Card restrictions possible
Along with improving the efficiency of distributing student aid and conditioning future student loan recipients to budget more carefully, the payment card will be a “restricted debit card,” which means that the issuer can restrict certain merchants or types of merchants from receiving payment for their goods and services.
In the payment card world, every type of business is given a four-digit Merchant Category Code that describes what they sell. It is possible that bookstores would not be restricted while bars and tattoo parlors could eventually be made off limits. In addition to possible arbitrary, values-based restrictions, constraints can cause problems for “nontraditional students” such as single parents who may need their refunds to pay for rent or day care. It appears that no category restrictions will take place during the pilot phase, which begins in 2019, although they may be possible in the future.
Participating banks must provide to Federal Student Aid data on how students collectively are spending their money. It is not difficult to see how this data could be used to limit certain types of purchases in the future.
Securing students as customers
Why would a large bank be willing to take on a new, complex, rules-ridden project with no fees, and unprofitable student customers who tend to carry low balances but do a large number of transactions?
First, it gives the bank the opportunity to be the primary financial service provider for millions of college students who in a few years time will likely be middle- or upper-class college graduates with multiple, profitable financial needs over their lives. For many college students, this banking relationship may persevere for many years, particularly since mandatory college loan repayments tie students to the bank that provided their student loan for a decade or more after graduation.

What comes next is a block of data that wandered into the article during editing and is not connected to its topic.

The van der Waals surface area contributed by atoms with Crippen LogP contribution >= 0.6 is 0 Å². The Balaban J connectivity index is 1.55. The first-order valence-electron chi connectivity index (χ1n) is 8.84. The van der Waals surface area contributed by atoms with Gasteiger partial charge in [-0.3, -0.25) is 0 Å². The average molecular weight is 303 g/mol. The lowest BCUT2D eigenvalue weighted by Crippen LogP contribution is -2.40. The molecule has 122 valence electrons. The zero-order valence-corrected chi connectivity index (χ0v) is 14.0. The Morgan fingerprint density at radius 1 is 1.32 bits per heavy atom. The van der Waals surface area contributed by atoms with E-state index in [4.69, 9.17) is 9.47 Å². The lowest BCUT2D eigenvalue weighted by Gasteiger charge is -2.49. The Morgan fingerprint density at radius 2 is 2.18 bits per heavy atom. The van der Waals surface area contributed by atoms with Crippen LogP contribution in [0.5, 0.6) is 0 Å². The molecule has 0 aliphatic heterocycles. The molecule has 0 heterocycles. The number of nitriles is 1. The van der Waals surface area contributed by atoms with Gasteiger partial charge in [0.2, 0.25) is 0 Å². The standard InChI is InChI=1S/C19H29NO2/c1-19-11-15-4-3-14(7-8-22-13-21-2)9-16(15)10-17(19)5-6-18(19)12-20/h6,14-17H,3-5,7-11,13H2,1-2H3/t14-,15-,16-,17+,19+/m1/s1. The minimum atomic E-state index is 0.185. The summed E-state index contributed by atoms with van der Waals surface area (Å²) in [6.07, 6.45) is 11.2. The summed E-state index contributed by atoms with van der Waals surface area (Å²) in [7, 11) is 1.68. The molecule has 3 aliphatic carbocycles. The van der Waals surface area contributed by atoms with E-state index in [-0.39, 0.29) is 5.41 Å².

There is another, possible, but more insidious motivation for a bank to participate — the acquisition of the student’s financial behavior data which can be used to sell them other bank products, such as credit cards, mortgages, investment accounts and loan consolidations over a lifetime. These valuable data can also be sold to other companies. This benefit to the card-issuing bank is recognized but limited by the U.S. Education Department’s request for proposal, which states that bank use of their student data must be approved by the student loan borrowers themselves each time the bank wishes to use such personal information.
The Department of Education, faced with huge operational costs and default rates in its student loan program, deserves credit for its efforts to reduce these costs so that the invaluable aspects of its program can continue. The debit card can be helpful in reducing costs for the government as well as for students who will save money on banking fees.
The primary downsides of such a payment card depend on how student loan borrower data are used and how the card might be restricted in the future.
In short, the Federal Student Aid payment card will ultimately be seen as a rather small but efficient technological change in the way student financial aid is transmitted. But it will do little, if anything, to lessen the overriding problems caused by unmanageable student loan obligations taken on by many unwitting students.
Lewis Mandell, Professor Emeritus, Finance Department, University at Buffalo, The State University of New York
This article is republished from The Conversation under a Creative Commons license.